In April, a bill was introduced in the U.S. Senate that if enacted, effectively would abolish the National Technical Information Service (NTIS). This organization was established in 1950 to collect scientific and technical reports and provide them to the public and to U.S. Government agencies. This interesting information came from the Special Libraries Association (SLA) in their post, “‘Google Act’ Would Terminate NTIS.”
S. 2206 is known informally as the “Let Me Google That for You Act” and it builds on the findings of a 2012 study conducted by the U.S. Government Accountability Office (GAO) that found the NTIS has been steadily increasing the size of its collection, but most of the materials it has been adding to its repository are published prior to 2000. The current demand is primarily for newer materials.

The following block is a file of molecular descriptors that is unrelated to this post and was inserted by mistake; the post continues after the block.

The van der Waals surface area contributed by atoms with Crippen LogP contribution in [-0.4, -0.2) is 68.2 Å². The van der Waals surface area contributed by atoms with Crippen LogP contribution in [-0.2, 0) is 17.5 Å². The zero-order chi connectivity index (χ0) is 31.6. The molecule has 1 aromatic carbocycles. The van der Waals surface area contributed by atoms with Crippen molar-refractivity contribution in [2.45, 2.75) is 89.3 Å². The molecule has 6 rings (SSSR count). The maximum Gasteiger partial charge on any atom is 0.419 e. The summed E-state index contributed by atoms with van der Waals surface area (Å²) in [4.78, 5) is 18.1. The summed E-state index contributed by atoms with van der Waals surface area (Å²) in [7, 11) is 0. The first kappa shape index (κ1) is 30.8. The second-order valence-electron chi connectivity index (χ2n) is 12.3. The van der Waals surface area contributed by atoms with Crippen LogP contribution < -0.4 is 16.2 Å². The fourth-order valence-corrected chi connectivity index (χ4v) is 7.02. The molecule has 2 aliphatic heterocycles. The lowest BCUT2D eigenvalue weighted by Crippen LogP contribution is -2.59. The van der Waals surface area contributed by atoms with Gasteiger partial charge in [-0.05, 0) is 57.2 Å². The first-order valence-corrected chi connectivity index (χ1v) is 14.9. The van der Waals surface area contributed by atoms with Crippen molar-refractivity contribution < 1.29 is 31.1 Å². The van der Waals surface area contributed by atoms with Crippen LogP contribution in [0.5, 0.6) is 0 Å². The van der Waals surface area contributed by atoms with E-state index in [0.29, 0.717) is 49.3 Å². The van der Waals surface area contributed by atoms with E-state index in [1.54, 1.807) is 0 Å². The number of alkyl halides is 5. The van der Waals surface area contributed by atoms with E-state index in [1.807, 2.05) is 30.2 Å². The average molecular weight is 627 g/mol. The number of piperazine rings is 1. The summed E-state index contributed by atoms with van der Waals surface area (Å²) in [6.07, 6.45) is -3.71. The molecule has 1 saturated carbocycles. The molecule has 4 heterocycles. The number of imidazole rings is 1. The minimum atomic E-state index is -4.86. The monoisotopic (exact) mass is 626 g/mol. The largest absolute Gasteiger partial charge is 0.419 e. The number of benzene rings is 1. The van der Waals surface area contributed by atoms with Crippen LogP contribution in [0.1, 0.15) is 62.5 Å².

Free Government Information, an advocacy group founded by academic librarians, claims that the sponsors of S. 2206 “fundamentally misunderstand the Internet.” There is also a belief that “Google and USA.gov are simply pointing to NTIS, so if NTIS goes away, the reports … found there will go away too.”
SLA members are being encouraged to contact their senators and urge them to oppose the bill.
Melody K. Smith
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